The Amazing Power of Music (Part 3)


Posted by upbeat | Posted in Uncategorized | Posted on September 4, 2015

Have you ever asked yourself why music has the power to influence or change the way you feel? We’ve all heard of the term ‘mood music’. But why is it that music can lift us, calm us, even make us joyous or sad? Music can evoke memories in us which in turn can have an impact on our mood. But why is it, as human beings, that we like for example, music with ‘a good beat’? Most music (other than some 20th Century atonal or serial music) has an indentifiable pulse or beat, usually grouping these beats in 2, 3 or 4 beats per bar (or measure). Why is it important for us ‘to feel’ a regular beat that we might clap or tap along to or move in time with?

I would suggest it is because to be human is to be musical. Certainly ryhthmical. We all have a body-clock. Our beating heart beat keeps us alive. It beats at a regular pace and when we exercise or get excited it speeds up. When we’re relaxed or sleeping it goes at a steady moderate pace. If we listen actively to lively, fast music our heart beat picks up speed. Music’s calming or stimulating qualities are not only related to the speed of the beat. This can also relate to the texture or timbre of the music e.g. a beautiful solo violin, a heavy rock band, or a film score played by a symphony orchestra. Composers and performers hope that the listener will be stimulated in ways which provoke a variety of emotional responses. Marches for soldiers, lullabies for babies, football chanting crowds, and hymn singing in church all rely heavily on the basic rhythms of heartbeat, pulse, breathing, walking and rocking to create group empathy.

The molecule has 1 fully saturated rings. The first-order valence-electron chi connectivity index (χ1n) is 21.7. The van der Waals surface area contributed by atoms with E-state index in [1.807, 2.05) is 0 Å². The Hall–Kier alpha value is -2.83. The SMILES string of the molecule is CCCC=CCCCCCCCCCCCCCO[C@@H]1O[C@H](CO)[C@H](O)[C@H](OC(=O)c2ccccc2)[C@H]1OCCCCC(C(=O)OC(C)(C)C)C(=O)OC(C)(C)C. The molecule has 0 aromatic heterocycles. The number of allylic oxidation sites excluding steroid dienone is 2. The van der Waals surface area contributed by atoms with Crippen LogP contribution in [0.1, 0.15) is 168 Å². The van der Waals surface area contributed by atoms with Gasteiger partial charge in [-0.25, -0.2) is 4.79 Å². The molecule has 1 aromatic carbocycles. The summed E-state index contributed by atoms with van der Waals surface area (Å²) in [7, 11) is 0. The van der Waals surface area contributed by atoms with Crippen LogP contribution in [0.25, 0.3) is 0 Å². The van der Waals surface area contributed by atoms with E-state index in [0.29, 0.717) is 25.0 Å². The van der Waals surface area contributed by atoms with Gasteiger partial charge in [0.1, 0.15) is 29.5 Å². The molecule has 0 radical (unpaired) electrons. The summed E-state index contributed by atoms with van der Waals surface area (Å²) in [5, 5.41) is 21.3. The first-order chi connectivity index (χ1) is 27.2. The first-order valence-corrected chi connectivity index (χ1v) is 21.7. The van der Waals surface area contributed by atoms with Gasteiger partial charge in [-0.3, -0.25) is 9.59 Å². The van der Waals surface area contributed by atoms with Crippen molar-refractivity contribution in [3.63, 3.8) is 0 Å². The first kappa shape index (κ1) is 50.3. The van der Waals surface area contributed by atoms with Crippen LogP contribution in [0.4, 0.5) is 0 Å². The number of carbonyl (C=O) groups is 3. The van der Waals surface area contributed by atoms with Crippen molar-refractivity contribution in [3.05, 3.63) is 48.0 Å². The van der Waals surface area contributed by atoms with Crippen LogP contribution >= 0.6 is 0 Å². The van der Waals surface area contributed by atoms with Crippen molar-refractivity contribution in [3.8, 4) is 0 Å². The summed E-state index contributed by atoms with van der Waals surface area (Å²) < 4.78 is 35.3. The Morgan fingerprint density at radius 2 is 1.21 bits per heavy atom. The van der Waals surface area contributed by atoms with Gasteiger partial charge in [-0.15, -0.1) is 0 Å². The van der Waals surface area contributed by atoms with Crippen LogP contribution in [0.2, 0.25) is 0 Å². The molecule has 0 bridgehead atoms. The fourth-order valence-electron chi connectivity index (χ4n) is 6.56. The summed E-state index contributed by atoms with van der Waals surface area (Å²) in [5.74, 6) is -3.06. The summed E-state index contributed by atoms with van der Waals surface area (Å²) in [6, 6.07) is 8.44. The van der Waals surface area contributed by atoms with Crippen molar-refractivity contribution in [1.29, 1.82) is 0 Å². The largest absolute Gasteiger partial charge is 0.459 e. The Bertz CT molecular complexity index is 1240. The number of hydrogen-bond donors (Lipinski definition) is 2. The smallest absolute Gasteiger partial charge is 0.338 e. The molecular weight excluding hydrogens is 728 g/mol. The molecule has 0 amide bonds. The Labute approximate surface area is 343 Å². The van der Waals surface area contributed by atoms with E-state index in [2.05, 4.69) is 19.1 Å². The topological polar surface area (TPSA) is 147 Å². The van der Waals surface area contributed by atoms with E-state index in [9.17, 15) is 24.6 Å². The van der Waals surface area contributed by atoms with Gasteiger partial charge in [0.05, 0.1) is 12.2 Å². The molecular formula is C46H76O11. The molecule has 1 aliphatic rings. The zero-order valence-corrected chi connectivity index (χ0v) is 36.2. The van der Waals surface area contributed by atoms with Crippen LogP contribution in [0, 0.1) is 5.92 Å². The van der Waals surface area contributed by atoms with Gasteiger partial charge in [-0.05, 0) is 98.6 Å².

We all like a good beat, because it’s intrinsically how we’re already made. The natural rhythms of human life and indeed the natural patterns of our world have shaped us to be governed by rhythmic patterns and cycles. We enjoy pattern and form and recognise and understand it. A key building block of music is rhythm and pattern, and as humans we’re that already. Is it any wonder we respond so emotively to music with a strong beat? And another thing. Our human body houses the most amazing musical instrument  –  our voice.

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